Applied Microbiology and Biotechnology

, Volume 102, Issue 19, pp 8203–8211 | Cite as

Current understanding of sulfur assimilation metabolism to biosynthesize l-cysteine and recent progress of its fermentative overproduction in microorganisms

  • Yusuke Kawano
  • Kengo Suzuki
  • Iwao OhtsuEmail author


To all organisms, sulfur is an essential and important element. The assimilation of inorganic sulfur molecules such as sulfate and thiosulfate into organic sulfur compounds such as l-cysteine and l-methionine (essential amino acid for human) is largely contributed by microorganisms. Of these, special attention is given to thiosulfate (S2O32−) assimilation, because thiosulfate relative to often utilized sulfate (SO42−) as a sulfur source is proposed to be more advantageous in microbial growth and biotechnological applications like l-cysteine fermentative overproduction toward industrial manufacturing. In Escherichia coli as well as other many bacteria, the thiosulfate assimilation pathway is known to depend on O-acetyl-l-serine sulfhydrylase B. Recently, another yet-unidentified CysM-independent thiosulfate pathway was found in E. coli. This pathway is expected to consist of the initial part of the thiosulfate to sulfite (SO32−) conversion, and the latter part might be shared with the final part of the known sulfate assimilation pathway [sulfite → sulfide (S2−) → l-cysteine]. The catalysis of thiosulfate to sulfite is at least partly mediated by thiosulfate sulfurtransferase (GlpE). In this mini-review, we introduce updated comprehensive information about sulfur assimilation in microorganisms, including this topic. Also, we introduce recent advances of the application study about l-cysteine overproduction, including the GlpE overexpression.


l-Cysteine l-Cysteine production Sulfur assimilation Thiosulfate sulfurtransferase Escherichia coli 



We would like to thank Taka-Aki Sato (Ph.D. Program in Human Biology, School of Integrative and Global Majors, University of Tsukuba, Tsukuba, Japan; Shimadzu Co., Kyoto, Japan) for excellent discussion.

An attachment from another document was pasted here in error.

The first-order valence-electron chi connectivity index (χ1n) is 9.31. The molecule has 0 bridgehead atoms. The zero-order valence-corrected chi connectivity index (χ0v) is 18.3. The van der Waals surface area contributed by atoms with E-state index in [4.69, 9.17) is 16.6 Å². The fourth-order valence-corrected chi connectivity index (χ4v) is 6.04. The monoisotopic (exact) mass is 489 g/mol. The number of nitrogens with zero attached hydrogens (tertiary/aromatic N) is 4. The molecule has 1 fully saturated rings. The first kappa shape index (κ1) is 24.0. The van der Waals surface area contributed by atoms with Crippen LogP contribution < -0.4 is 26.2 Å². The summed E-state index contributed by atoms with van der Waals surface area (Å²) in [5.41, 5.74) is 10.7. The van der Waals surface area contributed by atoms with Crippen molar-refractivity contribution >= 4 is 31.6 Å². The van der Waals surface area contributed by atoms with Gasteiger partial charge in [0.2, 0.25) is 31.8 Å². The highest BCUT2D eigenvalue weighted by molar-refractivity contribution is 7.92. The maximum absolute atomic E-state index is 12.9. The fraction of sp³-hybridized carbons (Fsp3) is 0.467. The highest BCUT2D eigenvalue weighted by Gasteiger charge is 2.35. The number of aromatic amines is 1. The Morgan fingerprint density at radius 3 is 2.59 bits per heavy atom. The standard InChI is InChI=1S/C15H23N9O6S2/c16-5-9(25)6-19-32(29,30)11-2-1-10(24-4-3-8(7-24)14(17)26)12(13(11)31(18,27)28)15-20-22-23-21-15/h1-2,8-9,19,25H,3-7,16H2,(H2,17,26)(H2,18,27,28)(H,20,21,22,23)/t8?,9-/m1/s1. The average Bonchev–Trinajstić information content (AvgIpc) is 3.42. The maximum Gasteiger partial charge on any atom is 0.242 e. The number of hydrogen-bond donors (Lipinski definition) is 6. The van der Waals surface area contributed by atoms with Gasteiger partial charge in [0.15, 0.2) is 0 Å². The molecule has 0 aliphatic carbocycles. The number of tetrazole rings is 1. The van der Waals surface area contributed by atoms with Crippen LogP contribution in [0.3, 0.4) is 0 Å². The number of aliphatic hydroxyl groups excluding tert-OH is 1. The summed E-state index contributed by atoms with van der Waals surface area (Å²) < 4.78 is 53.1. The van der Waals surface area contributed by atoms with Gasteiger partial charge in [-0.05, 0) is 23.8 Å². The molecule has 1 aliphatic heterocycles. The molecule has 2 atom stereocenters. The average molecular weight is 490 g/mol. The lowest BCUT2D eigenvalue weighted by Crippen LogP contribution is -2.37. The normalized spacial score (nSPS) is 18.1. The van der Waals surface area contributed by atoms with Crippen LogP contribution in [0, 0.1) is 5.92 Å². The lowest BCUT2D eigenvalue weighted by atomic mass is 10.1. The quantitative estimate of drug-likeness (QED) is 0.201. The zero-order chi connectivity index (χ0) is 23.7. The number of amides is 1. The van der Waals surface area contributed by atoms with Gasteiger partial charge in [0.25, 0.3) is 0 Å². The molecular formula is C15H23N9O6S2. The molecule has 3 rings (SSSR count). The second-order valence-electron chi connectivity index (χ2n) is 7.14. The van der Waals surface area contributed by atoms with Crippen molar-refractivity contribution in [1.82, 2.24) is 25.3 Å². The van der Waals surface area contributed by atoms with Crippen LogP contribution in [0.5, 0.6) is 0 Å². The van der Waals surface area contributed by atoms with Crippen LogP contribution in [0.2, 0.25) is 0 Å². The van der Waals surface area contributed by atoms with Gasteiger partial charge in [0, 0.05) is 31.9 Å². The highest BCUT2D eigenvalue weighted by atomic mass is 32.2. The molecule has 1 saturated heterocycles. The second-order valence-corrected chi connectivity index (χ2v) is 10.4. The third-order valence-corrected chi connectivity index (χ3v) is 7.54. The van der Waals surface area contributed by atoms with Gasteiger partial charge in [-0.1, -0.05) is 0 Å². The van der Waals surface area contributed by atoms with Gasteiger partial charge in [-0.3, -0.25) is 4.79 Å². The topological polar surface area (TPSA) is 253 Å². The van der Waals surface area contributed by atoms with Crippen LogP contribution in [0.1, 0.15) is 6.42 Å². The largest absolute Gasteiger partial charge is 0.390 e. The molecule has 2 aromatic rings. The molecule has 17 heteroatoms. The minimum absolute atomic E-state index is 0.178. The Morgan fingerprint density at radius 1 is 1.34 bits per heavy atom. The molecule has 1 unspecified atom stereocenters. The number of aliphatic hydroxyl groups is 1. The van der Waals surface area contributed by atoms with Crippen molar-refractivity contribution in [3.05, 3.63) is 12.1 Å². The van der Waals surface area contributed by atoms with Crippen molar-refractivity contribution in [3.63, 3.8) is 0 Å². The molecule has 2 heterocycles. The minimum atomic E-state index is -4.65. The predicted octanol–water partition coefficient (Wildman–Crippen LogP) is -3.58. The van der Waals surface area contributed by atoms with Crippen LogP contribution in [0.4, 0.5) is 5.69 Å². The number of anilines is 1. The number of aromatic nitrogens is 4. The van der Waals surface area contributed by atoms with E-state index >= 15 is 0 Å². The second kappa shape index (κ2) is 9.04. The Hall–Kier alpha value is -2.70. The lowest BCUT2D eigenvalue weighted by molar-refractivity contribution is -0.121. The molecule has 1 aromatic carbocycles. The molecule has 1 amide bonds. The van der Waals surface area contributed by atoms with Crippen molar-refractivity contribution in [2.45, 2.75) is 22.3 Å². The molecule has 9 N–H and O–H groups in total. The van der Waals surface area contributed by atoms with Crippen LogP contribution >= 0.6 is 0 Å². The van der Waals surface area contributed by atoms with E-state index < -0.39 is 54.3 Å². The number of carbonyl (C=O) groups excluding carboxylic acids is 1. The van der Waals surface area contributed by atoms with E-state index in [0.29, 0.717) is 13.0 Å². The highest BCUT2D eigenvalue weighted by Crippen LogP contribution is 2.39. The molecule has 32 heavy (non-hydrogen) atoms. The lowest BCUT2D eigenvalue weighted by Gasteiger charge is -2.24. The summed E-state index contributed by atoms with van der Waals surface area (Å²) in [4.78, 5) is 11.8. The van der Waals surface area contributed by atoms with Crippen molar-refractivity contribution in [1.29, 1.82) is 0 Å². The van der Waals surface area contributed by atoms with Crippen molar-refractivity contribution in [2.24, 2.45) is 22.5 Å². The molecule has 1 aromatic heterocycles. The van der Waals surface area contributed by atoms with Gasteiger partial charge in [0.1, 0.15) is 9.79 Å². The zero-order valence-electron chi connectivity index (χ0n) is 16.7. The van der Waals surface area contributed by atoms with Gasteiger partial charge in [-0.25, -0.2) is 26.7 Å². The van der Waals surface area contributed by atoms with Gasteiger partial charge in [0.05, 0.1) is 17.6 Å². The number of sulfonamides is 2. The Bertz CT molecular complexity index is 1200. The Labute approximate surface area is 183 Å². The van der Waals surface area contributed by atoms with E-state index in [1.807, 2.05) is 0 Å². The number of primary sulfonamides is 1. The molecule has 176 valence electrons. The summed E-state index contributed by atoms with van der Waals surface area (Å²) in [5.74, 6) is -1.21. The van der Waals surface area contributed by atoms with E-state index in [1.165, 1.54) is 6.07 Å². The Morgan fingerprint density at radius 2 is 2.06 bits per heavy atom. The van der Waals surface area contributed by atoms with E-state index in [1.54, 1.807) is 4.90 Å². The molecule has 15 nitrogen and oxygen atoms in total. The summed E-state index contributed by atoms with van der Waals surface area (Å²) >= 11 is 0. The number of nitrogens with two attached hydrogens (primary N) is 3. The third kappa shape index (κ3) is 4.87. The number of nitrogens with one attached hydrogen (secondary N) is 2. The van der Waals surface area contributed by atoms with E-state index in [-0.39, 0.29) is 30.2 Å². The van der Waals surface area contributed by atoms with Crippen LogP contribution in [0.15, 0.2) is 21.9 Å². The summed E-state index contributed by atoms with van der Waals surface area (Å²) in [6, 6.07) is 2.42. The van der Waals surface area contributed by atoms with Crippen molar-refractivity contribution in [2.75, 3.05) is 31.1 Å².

Funding information

This review was supported in part by JSPS KAKENHI Grant Numbers JP26450091 and JP15KT0028, by Science and Technology Research Promotion Program for Agriculture, Forestry, Fisheries and Food Industry (26027AB) from MAFF, Japan, and by the grant from The SKYLARK Food Science Institute, Japan, to I.O. This work was also supported in part by JSPS KAKENHI Grant Numbers JP16K18675 and JP15KT0028 to Y.K. The funders had no role in manuscript design or the decision to submit the work for publication.

Compliance with ethical standards

Conflict of interest

The authors declare that they have no conflict of interest.

Ethical approval

This article does not contain any studies with human participants or animals performed by any of the authors.


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Copyright information

© Springer-Verlag GmbH Germany, part of Springer Nature 2018

Authors and Affiliations

  1. 1.Innovation Medical Research InstituteUniversity of TsukubaTsukubaJapan
  2. 2.Department of Research and DevelopmentEuglena Co., Ltd.TokyoJapan

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